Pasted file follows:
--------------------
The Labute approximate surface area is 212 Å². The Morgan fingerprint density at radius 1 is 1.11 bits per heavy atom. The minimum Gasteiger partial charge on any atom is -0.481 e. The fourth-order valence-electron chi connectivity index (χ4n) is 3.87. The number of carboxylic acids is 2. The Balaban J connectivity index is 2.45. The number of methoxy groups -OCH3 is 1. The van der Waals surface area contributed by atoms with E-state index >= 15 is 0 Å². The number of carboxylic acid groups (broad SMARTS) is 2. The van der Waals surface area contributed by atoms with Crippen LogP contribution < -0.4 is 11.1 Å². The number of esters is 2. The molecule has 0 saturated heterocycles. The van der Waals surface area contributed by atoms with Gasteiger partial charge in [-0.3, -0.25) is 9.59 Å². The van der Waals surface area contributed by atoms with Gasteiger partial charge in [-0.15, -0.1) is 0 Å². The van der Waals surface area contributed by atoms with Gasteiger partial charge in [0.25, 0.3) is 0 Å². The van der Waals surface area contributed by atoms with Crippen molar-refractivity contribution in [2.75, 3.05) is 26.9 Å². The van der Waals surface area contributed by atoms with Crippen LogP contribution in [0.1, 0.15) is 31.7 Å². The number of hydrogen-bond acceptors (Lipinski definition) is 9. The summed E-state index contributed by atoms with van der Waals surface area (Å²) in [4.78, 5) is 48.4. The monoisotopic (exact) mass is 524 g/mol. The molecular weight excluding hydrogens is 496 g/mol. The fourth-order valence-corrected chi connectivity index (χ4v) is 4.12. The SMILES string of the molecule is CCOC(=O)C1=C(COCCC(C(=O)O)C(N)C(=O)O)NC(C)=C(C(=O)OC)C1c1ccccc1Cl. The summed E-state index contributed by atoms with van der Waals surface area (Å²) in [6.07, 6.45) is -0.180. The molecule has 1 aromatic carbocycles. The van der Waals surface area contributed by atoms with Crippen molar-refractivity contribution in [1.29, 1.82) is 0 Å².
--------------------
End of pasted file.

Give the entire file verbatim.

The Labute approximate surface area is 212 Å². The Morgan fingerprint density at radius 1 is 1.11 bits per heavy atom. The minimum Gasteiger partial charge on any atom is -0.481 e. The fourth-order valence-electron chi connectivity index (χ4n) is 3.87. The number of carboxylic acids is 2. The Balaban J connectivity index is 2.45. The number of methoxy groups -OCH3 is 1. The van der Waals surface area contributed by atoms with E-state index >= 15 is 0 Å². The number of carboxylic acid groups (broad SMARTS) is 2. The van der Waals surface area contributed by atoms with Crippen LogP contribution < -0.4 is 11.1 Å². The number of esters is 2. The molecule has 0 saturated heterocycles. The van der Waals surface area contributed by atoms with Gasteiger partial charge in [-0.3, -0.25) is 9.59 Å². The van der Waals surface area contributed by atoms with Gasteiger partial charge in [-0.15, -0.1) is 0 Å². The van der Waals surface area contributed by atoms with Gasteiger partial charge in [0.25, 0.3) is 0 Å². The van der Waals surface area contributed by atoms with Crippen molar-refractivity contribution in [2.75, 3.05) is 26.9 Å². The van der Waals surface area contributed by atoms with Crippen LogP contribution in [0.1, 0.15) is 31.7 Å². The number of hydrogen-bond acceptors (Lipinski definition) is 9. The summed E-state index contributed by atoms with van der Waals surface area (Å²) in [4.78, 5) is 48.4. The monoisotopic (exact) mass is 524 g/mol. The molecular weight excluding hydrogens is 496 g/mol. The fourth-order valence-corrected chi connectivity index (χ4v) is 4.12. The SMILES string of the molecule is CCOC(=O)C1=C(COCCC(C(=O)O)C(N)C(=O)O)NC(C)=C(C(=O)OC)C1c1ccccc1Cl. The summed E-state index contributed by atoms with van der Waals surface area (Å²) in [6.07, 6.45) is -0.180. The molecule has 1 aromatic carbocycles. The van der Waals surface area contributed by atoms with Crippen molar-refractivity contribution in [1.29, 1.82) is 0 Å².